January 17, 2021

Lucile Anderson and Harriett Eaves
Myrtle Beach,1976


She was my favorite high school teacher—Mrs. Anderson.  In her late 50’s, she had a lovely face and a gentle voice (which could be very firm when she was keeping unruly students in line).  She always wore tailored and simple clothes, and kept her dark graying hair pulled back into a neat chignon.

She greatly expanded my lifelong love of literature.  She opened the door to Shakespeare, as she sat on a tall stool at the front of the room and read Macbeth to us.  The “thees” and “thous” and strange sounding words came alive as she read. She had us memorize poetry—Robert Burns, Tennyson, and William Blake—and poetry continues to be my favorite language.  

She also loved the Bible and as my homeroom teacher that year, she began each day reading us a Psalm or a few other verses and offering a brief prayer of blessing for our day. We all knew God was the center of her life.

Mrs. Anderson was also somewhat mysterious.  We knew she was divorced and had one daughter Joyce who was married with children—but no one had any idea about her marriage. She rented a small home on Eastanallee Avenue and always walked to and from school.  She never drove or owned a car. But occasionally she would tell us brief stories about her youth in Sweetwater—riding horses, swimming in the creeks, and venturing with friends into the Craighead Caverns where there was a secret underground lake.  Decades later this site became a popular tourist destination known as The Lost Sea.

Fast forward twenty plus years.  I was living in Columbia, South Carolina, recently divorced with two young children.  On a quick weekend visit to Athens, Mother mentioned that Mrs. Anderson was now staying in Columbia, South Carolina, with her younger sister’s family. So I called the Reynolds home and asked to speak to Mrs. Anderson.  She was delighted to hear from me and said, “Call me Lucy!”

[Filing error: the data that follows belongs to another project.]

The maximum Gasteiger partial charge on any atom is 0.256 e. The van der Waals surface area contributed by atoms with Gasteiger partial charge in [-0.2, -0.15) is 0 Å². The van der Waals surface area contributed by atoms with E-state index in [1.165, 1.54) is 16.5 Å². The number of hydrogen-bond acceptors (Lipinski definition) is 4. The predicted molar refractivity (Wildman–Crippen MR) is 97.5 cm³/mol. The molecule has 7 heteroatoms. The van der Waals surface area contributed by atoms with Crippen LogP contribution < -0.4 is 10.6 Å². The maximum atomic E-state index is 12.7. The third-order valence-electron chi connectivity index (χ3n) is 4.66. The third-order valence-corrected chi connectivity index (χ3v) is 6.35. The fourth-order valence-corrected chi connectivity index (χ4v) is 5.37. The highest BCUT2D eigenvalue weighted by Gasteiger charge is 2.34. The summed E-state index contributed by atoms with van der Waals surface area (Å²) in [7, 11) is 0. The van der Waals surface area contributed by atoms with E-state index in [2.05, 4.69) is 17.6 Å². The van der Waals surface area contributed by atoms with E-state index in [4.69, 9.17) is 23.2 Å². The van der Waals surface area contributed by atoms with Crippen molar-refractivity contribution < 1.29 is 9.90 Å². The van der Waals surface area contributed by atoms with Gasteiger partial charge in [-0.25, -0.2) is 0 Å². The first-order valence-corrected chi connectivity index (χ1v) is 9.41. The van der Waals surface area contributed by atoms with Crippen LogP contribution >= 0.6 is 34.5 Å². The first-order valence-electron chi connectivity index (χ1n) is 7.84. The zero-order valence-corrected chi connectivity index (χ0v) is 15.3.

Her sister was incapacitated following a stroke and Lucy agreed to close up her home and care for her.  She cooked and cleaned for the family for several years, helped her sister with her daily activities, and rarely had time to herself. Lucy and the Reynolds welcomed Heather, Patrick and me to their home and took us to their lake house for fish fries. 

Lucy also enjoyed getting to know my mother better during that time when she visited us in Columbia.  It was a joy to take the two of them with us for short trips to Myrtle Beach or the Charleston. Lucy needed a break from the pressures of caregiving and we would take her out to eat at Lizard’s Thicket or cook for her at our place.

One spring I was going to Williamsburg for a work conference and planning to drive.  Lucy commented that she’d never been there—so I invited her to come along.  It was a wonderful springtime trip driving through the Carolinas and Virginia as we shared memories and stories. She relaxed in our lodge room while I went to meetings and then we toured the historic sites together.  At the Visitors Center one afternoon she spotted a man across the room that she said looked familiar. She went up to him and within a few minutes realized he was a former student.  She rarely went anywhere she didn’t make a connection with someone who had been in one of her classes.  I’m so thankful I was able to reconnect with her for those years in South Carolina.  I love Lucy!

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